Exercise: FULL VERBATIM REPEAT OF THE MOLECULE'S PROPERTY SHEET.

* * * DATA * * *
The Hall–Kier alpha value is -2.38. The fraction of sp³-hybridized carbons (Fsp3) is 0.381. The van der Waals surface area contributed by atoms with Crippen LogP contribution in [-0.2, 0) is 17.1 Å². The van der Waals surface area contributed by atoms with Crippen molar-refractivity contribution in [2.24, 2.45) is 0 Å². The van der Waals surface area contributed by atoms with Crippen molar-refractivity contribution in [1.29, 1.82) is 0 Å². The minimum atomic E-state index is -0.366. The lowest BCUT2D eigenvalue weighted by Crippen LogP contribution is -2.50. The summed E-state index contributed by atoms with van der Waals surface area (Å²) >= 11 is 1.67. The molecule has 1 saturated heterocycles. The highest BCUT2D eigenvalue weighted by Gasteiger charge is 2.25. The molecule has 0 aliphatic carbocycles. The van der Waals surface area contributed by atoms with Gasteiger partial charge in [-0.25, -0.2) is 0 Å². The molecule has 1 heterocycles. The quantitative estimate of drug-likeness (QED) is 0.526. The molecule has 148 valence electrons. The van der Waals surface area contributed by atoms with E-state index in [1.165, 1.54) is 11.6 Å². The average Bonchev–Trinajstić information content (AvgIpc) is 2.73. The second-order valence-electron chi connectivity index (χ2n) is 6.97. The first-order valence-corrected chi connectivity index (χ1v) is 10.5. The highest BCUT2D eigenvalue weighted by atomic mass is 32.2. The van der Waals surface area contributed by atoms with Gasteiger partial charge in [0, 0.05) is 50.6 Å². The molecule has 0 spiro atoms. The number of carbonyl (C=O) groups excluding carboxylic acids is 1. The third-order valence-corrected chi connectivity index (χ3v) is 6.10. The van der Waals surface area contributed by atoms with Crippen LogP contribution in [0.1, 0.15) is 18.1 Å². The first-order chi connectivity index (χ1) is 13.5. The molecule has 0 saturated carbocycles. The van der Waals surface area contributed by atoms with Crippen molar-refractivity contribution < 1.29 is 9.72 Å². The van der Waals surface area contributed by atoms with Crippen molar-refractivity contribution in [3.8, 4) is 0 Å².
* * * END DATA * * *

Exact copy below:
The Hall–Kier alpha value is -2.38. The fraction of sp³-hybridized carbons (Fsp3) is 0.381. The van der Waals surface area contributed by atoms with Crippen LogP contribution in [-0.2, 0) is 17.1 Å². The van der Waals surface area contributed by atoms with Crippen molar-refractivity contribution in [2.24, 2.45) is 0 Å². The van der Waals surface area contributed by atoms with Crippen molar-refractivity contribution in [1.29, 1.82) is 0 Å². The minimum atomic E-state index is -0.366. The lowest BCUT2D eigenvalue weighted by Crippen LogP contribution is -2.50. The summed E-state index contributed by atoms with van der Waals surface area (Å²) >= 11 is 1.67. The molecule has 1 saturated heterocycles. The highest BCUT2D eigenvalue weighted by Gasteiger charge is 2.25. The molecule has 0 aliphatic carbocycles. The van der Waals surface area contributed by atoms with Gasteiger partial charge in [-0.25, -0.2) is 0 Å². The molecule has 1 heterocycles. The quantitative estimate of drug-likeness (QED) is 0.526. The molecule has 148 valence electrons. The van der Waals surface area contributed by atoms with E-state index in [1.165, 1.54) is 11.6 Å². The average Bonchev–Trinajstić information content (AvgIpc) is 2.73. The second-order valence-electron chi connectivity index (χ2n) is 6.97. The first-order valence-corrected chi connectivity index (χ1v) is 10.5. The highest BCUT2D eigenvalue weighted by atomic mass is 32.2. The van der Waals surface area contributed by atoms with Gasteiger partial charge in [0, 0.05) is 50.6 Å². The molecule has 0 spiro atoms. The number of carbonyl (C=O) groups excluding carboxylic acids is 1. The third-order valence-corrected chi connectivity index (χ3v) is 6.10. The van der Waals surface area contributed by atoms with Crippen LogP contribution in [0.1, 0.15) is 18.1 Å². The first-order chi connectivity index (χ1) is 13.5. The molecule has 0 saturated carbocycles. The van der Waals surface area contributed by atoms with Crippen molar-refractivity contribution < 1.29 is 9.72 Å². The van der Waals surface area contributed by atoms with Crippen molar-refractivity contribution in [3.8, 4) is 0 Å².